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The corpus callosum in schizophrenia-volume and connectivity changes affect specific regions

Rotarska-Jagiela, Anna, Schönmeyer, Ralf, Oertel, Viola, Haenschel, Corinna, Vogeley, Kai and Linden, David Edmund Johannes 2008. The corpus callosum in schizophrenia-volume and connectivity changes affect specific regions. NeuroImage 39 (4) , pp. 1522-1532. 10.1016/j.neuroimage.2007.10.063

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Abstract

The corpuscallosum (CC) is of great interest for pathophysiological models of schizophrenia. Volume and structural integrity of the CC have been examined by volumetric and diffusion tensor imaging (DTI) studies, but results were not consistent across methods or studies. A possible explanation may be varying methodologies and accuracy of measurements based on a single slice or small regions of interest. In addition, none of the studies examined volume and diffusion values in the same group of patients, and thus the relationship between these anatomical measures is not clear. We used an automatic algorithm to segment seven midline slices of the CC from DTI images. We compared volume and the DTI measures fractional anisotropy (FA) and mean diffusivity (MD) in the CC and its subdivisions in the schizophrenia patients and matched controls. Patients had decreased volume, decreased FA and increased MD of the whole CC. The important novel finding is, however, that not all regions were equally affected by anatomical changes. The results emphasize the importance of using different methods in evaluation of white matter (WM) in schizophrenia to avoid false negative findings. In addition, the measures were highly correlated with each other, implying a common pathological process influencing FA, MD and volume of the CC. Although we cannot rule out other mechanisms affecting volume, FA and MD, converging evidence from cytoarchitectonic and genetic studies suggests that WM changes observed in schizophrenia may involve disintegration of healthy, functional axons and strengthening of aberrant connections resulting in increased severity of clinical symptoms.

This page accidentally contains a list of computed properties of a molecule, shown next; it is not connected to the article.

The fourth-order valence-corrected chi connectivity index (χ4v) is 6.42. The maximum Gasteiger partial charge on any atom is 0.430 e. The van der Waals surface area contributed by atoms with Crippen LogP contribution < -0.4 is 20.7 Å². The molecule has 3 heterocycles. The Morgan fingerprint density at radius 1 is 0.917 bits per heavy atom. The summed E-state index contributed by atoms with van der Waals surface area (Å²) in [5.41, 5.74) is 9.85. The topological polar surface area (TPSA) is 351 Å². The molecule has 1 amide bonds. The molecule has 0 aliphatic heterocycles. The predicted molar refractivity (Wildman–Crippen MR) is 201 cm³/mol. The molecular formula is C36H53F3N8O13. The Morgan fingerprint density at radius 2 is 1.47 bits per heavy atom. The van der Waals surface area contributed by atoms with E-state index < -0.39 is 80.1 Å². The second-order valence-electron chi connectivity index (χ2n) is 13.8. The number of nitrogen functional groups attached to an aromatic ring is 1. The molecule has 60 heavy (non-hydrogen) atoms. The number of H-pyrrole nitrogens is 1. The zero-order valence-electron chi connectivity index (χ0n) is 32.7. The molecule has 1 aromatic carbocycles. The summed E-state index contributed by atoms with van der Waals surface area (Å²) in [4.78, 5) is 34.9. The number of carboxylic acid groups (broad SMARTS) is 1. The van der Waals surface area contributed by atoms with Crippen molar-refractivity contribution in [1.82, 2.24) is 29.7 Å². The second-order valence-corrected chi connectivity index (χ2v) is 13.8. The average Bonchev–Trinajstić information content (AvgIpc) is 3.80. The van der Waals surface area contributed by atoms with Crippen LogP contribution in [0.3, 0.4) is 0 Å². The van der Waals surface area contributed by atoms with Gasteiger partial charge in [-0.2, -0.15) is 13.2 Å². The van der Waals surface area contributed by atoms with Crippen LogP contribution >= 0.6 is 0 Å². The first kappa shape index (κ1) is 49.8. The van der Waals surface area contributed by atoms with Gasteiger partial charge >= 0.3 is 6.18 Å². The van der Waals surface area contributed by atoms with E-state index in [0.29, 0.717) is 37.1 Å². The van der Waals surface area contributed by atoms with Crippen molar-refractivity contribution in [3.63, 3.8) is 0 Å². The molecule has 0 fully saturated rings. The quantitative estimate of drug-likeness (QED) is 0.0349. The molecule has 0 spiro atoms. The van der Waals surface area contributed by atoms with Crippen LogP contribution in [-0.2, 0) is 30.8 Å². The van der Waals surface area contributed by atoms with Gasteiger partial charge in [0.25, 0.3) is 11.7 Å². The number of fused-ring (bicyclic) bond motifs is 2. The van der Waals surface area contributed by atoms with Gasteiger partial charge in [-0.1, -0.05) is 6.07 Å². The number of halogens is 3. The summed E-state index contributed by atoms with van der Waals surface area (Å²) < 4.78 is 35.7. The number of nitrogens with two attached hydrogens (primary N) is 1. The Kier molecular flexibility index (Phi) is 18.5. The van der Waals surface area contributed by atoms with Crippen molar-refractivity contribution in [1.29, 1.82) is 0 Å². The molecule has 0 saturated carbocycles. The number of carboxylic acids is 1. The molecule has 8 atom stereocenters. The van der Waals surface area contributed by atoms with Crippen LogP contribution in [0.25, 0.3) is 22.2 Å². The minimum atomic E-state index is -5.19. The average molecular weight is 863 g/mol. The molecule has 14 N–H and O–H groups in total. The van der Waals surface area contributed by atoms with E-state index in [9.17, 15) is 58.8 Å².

Item Type: Article
Date Type: Publication
Status: Published
Schools: Medicine
Psychology
MRC Centre for Neuropsychiatric Genetics and Genomics (CNGG)
Neuroscience and Mental Health Research Institute (NMHRI)
Subjects: R Medicine > RC Internal medicine > RC0321 Neuroscience. Biological psychiatry. Neuropsychiatry
Publisher: Elsevier
ISSN: 1053-8119
Last Modified: 04 Jun 2017 03:45
URI: http://orca.cf.ac.uk/id/eprint/26100

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